Penn State--Northwestern Review

For the second straight week Penn State played in a game that didn’t fall under the category of a “normal” Penn State game. Between injuries, walk ons, and rebuilding, I guess I should be used to this. Last weeks shoot out was unlike any game Penn State has played in Beaver Stadium in quite some time. This week Penn State found another way to make things interesting coming back from a 21 point hole to beat Northwestern 35-21 in a game that will rank high in the history of Penn State football.

The game itself was really a tail of two halves. Northwestern set the tone early driving down the field scoring a quick touchdown putting the Penn State defense on it’s heels for the rest of the first half. Dan Persa’s talent and Northwestern’s momentum was enough to put up 21 unanswered leaving a full Beaver Stadium stunned wondering if they’d have to wait another week for Joe Paterno’s 400th win. While the game seemed out of reach, fate had a say and Penn State came out of the gates scoring TDs on 5 straight possessions in the second half.  A feat that you hardly see with the nations top teams, let alone a team using a former walk-on quarterback. The rest of the game became a celebration of a coach passing a milestone, and a team finding life.


Offense: A-

Looking at the game as a complete product, Penn State beat Northwestern in every aspect. That being said Penn State lacked any offense up until the end of the first half when Northwestern had a seemingly insurmountable lead.  If Penn State plays a half as flat as they did this weekend, they won’t win many game against tougher teams. In the second half however, Royster and Redd both put together impressive rushing performances behind a gelling offensive line that threw key blocks at key times. Between the two of them they were able to run for over 230 yards and played a key role in Penn State’s long sustained drives. Penn State’s success on offense is directly related to it’s ability to run a balanced offense.  The more they can run the ball, the less pressure Matt McGloin has to force the issue.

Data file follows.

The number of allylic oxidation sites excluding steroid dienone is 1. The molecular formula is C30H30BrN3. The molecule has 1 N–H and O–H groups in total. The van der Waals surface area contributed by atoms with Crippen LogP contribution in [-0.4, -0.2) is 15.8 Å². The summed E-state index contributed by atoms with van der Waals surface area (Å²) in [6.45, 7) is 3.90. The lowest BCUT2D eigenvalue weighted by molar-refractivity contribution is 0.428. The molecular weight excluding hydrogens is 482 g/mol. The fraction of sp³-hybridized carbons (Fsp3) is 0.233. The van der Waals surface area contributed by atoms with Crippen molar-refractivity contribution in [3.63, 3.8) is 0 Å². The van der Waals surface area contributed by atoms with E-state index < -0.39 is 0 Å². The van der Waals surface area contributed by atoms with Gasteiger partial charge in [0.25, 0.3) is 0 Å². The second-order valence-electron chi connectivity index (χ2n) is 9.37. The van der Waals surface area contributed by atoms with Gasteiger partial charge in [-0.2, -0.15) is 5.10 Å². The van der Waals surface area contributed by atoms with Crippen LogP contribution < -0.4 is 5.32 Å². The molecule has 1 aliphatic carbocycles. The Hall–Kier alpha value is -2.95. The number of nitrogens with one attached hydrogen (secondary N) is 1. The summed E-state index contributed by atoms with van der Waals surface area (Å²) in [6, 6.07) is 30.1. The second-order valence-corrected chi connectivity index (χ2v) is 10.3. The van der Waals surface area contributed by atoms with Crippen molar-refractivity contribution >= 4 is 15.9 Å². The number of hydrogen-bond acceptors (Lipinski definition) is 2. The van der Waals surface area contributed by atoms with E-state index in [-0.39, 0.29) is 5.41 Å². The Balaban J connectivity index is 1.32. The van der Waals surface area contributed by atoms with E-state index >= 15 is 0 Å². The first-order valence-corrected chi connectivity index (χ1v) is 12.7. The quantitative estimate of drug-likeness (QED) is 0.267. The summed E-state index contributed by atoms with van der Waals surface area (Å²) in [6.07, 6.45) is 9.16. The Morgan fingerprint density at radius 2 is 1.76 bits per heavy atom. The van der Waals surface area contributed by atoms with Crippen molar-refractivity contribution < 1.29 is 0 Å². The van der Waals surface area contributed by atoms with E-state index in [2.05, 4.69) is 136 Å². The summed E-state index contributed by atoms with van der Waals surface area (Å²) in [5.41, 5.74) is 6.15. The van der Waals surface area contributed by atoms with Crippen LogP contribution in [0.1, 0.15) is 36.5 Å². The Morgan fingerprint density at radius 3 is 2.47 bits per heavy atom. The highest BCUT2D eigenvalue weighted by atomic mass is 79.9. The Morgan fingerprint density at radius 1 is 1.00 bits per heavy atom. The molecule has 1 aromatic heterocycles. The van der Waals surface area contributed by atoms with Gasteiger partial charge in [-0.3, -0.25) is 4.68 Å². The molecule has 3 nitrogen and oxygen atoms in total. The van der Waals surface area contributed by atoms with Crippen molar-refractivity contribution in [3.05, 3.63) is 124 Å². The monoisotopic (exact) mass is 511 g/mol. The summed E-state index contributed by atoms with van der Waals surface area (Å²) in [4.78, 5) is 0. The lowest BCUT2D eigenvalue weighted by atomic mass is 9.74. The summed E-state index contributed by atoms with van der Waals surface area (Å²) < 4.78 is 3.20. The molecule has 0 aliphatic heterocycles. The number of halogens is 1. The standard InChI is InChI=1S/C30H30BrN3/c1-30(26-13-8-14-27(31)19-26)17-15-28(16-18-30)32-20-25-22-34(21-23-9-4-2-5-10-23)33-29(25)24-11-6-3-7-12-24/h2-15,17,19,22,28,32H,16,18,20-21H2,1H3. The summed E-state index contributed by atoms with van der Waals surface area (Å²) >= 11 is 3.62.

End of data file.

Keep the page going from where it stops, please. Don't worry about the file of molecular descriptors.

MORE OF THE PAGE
Offensive player of the game: Silas Redd–11 carries 131 yards and 1 TD.

Defense: B+

On the defensive side of the ball Penn State seemed surprised by the skill that Dan Persa had running and throwing the ball. Unlike stopping Denard Robinson, Penn State seemed unsure on how to attack a dual threat like Persa, and before they had an answer he had put up 21 points on Penn State in a blink of an eye. While it was disconcerting to say the least, it seems unlikely that Penn State will be fooled or surprised by anything Ohio State has to show them. They may not be able to stop Pryor and Co, but it won’t be for a lack of preparedness. In the second half of the game Penn State played the best defense they have played all year shutting down Northwestern almost every drive, only adding to the growing momentum in the stadium. 

Defensive player of the game:Michael Mauti–Career-high 11 tackles (10 solo) and three tackles for loss

Special Teams: B

Colin Wagner missed a 51 yard field goal, but a lot of that can be attributed to the cold weather, and the fact it’s a 51 yard field goal. At this point in the season I would have expected to have seen a few more big returns, but they’ve yet to really break a big one. Penn State is still strong in this area, but they could take it to the next level. They aren’t making mistakes, but they haven’t made a game changing play yet.

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Tags: Evan Royster Joe Paterno Penn State Football Silas Redd

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